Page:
allows users to dive deeper, across screens
Shift toward Outcomes-Based Reimbursement: What
are the new content needs?
Physicians are accustomed to information on demand –
evolving learning styles – what are expectations of doctors
whose med school textbooks were on their iPads?
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CONSUMER TRENDS
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Consumer Devices and Technology Impacting How We
Consume and Share Information
Wi-Fi Cameras, 8 Mgapxl
chip in iPhone 5
Payment alternatives
Apple and
GoogleTV
Sensors: GreenGoose
Multi-device access to
cable subscription
BMW Wi-Fi Hotspot
Smartphones, 7 inch and
larger tablets and
eReaders
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Content Flows Freely across Devices
35% of all online consumers access the
Internet or online content via TV sets
Avg age: 36yrs Avg income: $56K
25% of consumers watch TV or movies
streamed or downloaded online
Avg age: 36yrs Avg income: $64K
Source: Manhattan Research, Cybercitizen Health® U.S. 2012, Google TV Blog, gallery4gadget, myfirst5k.wordpress.com
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Smartphones Becoming Mainstream, Tablets Rising
Technology owned or used
Mobile phone*
86%
Desktop or laptop
79%
Smartphone**
48%
Gaming console
42%
Tablet
20%
iPod touch
19%
eReader
16%
Source: Manhattan Research, Cybercitizen Health® U.S. 2011-2012
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83% of U.S. adults are
online
Up from 38% in 2011
Up from 10% in 2011
Up from 10% in 2011
*Includes smartphone by definition
** Includes smartphone and send email from mobile device
Majority of Patients across Conditions Online for Health
Percent of consumers in each segment who are online for health
60% + across conditions
Source: Manhattan Research, Cybercitizen Health® U.S. 2012
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Health360: Multiple Touch Points for Care and Services
The Clinic at Walmart
Intel® Health Guide
Proteus’ Ingestible Electronic Pill
BodyGuardian Remote
Monitoring System
CVS Minute Clinic
Fitbit
American Well
remote consults
Humana workplace wellness
Source: Manhattan Research, fitbit, mobihealthnews, tribeswell, Bits, Phoenix Business Journal, coxhealthconnection
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Fragmented Consumer Health Resource Mix
Resources used for health info or services in the past 12 months
73% of U.S. adults use the Internet for health info or services
Consumers ages
65+ top age cohort
to use (85%)
Pharmacist at Walgreens
Hispanic consumers
top ethnicity to use
(17%)
Black/African
American
consumers
top ethnicity to
use (67%)
Source: Manhattan Research, Cybercitizen Health® U.S. 2012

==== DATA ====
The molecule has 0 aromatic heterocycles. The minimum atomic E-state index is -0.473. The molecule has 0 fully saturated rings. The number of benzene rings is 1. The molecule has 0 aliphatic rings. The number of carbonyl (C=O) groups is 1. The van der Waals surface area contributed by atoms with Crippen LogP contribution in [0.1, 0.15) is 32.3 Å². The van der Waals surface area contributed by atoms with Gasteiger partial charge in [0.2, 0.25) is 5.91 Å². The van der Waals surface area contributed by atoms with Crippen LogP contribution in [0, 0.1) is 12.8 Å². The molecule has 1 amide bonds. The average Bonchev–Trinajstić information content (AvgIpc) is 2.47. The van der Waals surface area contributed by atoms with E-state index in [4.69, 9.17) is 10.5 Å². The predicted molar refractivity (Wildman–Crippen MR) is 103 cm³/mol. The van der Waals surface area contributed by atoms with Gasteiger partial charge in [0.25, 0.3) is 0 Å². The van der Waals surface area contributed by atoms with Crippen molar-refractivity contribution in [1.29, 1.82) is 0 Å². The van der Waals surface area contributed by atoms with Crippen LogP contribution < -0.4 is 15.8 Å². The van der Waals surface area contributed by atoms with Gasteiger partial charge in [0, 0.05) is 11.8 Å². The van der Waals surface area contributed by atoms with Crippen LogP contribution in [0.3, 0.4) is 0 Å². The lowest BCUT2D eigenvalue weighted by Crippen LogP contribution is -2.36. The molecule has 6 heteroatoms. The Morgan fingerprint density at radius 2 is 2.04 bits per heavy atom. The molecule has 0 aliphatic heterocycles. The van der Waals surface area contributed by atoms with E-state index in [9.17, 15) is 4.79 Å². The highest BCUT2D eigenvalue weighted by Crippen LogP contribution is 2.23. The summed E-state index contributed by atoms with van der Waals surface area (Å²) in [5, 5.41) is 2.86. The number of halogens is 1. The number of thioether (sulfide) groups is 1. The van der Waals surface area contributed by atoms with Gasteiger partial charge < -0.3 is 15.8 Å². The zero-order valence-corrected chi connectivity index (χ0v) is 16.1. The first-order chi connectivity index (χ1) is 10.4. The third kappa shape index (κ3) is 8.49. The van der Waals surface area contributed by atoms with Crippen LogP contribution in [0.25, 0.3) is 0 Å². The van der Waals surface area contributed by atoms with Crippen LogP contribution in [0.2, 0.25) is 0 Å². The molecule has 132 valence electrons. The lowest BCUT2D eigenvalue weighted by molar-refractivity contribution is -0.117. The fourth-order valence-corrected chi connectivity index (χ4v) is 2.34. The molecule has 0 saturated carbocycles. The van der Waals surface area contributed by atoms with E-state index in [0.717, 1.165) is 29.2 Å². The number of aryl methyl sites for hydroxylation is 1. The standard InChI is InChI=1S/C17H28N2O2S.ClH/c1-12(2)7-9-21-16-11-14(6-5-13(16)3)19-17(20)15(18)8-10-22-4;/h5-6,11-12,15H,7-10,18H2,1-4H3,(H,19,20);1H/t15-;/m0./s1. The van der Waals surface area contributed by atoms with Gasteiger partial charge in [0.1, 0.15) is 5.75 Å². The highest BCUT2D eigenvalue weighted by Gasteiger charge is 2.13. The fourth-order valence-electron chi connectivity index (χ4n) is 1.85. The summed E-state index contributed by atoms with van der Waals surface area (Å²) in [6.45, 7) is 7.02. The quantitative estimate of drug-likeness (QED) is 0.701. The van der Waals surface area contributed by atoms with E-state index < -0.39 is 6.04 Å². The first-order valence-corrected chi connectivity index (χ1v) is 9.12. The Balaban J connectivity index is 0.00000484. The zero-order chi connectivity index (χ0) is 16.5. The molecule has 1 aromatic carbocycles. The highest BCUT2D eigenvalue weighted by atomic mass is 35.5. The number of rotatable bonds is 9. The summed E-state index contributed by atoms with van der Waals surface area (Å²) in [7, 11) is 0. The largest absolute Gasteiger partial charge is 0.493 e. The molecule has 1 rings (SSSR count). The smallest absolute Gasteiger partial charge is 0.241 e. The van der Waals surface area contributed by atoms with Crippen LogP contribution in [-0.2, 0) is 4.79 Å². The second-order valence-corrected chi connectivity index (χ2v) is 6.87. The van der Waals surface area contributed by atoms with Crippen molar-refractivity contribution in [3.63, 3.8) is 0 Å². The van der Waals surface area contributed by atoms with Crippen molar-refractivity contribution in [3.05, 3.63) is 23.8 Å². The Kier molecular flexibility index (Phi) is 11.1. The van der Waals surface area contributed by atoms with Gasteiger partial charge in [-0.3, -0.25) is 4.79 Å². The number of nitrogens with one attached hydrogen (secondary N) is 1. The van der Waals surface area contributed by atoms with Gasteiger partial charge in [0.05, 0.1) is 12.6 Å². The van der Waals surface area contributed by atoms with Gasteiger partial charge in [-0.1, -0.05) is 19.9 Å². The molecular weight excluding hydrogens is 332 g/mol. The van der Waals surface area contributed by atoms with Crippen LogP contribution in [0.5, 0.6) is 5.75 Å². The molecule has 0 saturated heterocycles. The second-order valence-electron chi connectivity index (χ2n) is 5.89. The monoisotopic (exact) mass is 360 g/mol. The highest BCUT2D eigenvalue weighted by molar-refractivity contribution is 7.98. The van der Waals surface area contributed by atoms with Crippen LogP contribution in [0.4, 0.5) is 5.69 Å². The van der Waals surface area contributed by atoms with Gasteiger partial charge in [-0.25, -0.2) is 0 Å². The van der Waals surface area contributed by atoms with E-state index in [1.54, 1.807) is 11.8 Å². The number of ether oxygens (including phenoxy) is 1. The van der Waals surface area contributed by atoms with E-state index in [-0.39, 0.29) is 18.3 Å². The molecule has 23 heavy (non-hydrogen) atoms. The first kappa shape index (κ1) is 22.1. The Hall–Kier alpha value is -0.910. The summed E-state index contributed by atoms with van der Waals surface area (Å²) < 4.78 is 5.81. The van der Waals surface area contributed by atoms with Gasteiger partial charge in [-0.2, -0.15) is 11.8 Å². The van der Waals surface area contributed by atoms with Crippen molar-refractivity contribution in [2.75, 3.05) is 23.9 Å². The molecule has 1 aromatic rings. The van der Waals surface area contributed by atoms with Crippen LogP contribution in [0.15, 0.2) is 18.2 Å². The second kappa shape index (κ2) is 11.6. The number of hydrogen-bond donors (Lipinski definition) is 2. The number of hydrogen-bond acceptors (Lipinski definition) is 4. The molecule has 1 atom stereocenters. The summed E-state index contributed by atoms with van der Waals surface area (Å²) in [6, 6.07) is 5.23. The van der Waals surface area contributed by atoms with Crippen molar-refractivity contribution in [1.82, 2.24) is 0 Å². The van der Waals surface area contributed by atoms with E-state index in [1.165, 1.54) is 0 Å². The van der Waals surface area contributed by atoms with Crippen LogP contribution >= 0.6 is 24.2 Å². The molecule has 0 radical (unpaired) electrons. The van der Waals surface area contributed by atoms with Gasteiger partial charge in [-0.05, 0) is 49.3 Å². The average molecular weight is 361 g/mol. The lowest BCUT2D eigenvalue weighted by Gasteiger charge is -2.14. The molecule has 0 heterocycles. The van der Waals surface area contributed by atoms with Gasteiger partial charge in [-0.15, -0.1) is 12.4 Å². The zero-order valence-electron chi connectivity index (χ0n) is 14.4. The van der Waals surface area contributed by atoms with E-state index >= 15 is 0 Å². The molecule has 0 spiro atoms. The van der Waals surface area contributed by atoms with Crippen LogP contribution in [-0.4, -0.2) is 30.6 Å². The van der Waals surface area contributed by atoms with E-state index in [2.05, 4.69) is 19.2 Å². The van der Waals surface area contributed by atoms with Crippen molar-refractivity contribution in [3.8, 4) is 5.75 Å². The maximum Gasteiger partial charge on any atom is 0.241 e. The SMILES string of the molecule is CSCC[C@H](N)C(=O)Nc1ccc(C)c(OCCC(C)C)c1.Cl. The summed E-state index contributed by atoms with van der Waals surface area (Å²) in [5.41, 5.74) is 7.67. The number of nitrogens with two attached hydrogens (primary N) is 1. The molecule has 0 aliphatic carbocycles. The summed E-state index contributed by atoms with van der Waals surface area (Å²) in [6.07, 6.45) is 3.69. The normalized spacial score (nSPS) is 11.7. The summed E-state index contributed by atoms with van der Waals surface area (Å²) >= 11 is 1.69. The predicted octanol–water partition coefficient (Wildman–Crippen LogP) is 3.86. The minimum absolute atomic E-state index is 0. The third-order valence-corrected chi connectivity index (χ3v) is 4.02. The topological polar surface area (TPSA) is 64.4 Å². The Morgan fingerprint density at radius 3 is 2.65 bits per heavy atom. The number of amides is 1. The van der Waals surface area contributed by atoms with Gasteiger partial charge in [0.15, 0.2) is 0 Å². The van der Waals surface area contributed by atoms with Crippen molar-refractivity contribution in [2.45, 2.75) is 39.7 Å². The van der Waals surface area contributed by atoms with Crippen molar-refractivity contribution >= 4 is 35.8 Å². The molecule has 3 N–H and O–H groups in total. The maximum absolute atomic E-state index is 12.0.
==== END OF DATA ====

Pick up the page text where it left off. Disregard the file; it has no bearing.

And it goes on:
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Internet Used throughout Patient Journey
Type of
Condition
Factors
Scenarios prompting consumers to use online health resources
Age
Among online consumers
Source: Manhattan Research, Cybercitizen Health® U.S. 2012
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Online Patient Journey Varies by Condition and Age
Scenarios prompting consumers to use online health resources
Condition pushes Internet use throughout continuum
RA patients:
40%
Fibromyalgia
patients: 48%
Age a factor only early in
continuum
Among online consumers
Source: Manhattan Research, Cybercitizen Health® U.S. 2012
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MS patients:
61%
Depression
patients:
29%
Mobile Health Grows; Gives Consumers Sense of Control
55% of consumers feel more in control of their health as a result of using smartphones for
health or medical info.
Among those online who are smartphone health users
In millions of U.S. adults (ages 18+)
75
29
Source: Manhattan Research, Cybercitizen Health® U.S. 2008-2012
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Marketers Facing a Growing Multiscreen Reality
Triple Screen Consumers
Consumers with smartphone +
laptop/desktop + tablet
16% of all consumers in 2012
Smartphone adoption includes send email from mobile device in 2011-2012
Tablet adoption only asked for iPad ownership in 2010
Source: Manhattan Research, Cybercitizen Health® U.S. 2011-2012
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Key Insights
Key Insights
• The digital landscape for is rapidly evolving, especially for an information-hungry, technologically
advanced audience like the physician population. Digital has been a way of life for physicians for
over a decade.
• Mobile devices are changing physician expectations for portability and access to content –
however at the same time the EHR will be consuming increasing time during the workday.
Considering screenflow and use cases in content delivery will be critical.
• Digital content is changing physicians expectations for content delivery. Searchability, ease of
access, quick reference and fitting into physician workflow are all key to attracting a viable audience
of doctors online.
• Today’s E-Empowered Consumer is engaging with online content and their physician in new ways
– creating new needs for tools and information that will continue to evolve as more of the onus for
healthcare cost management is shifted to the consumer.
• The world is changing under our feet even as we talk about it – 2010-2013 has seen some of the
most dramatic shifts in health and technology behavior in the past decade. In addition to technology;
the practice of healthcare will be undergoing rapid change in the coming years, changing
physician and consumer needs with it.
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THANK YOU
Meredith Ressi
[email protected]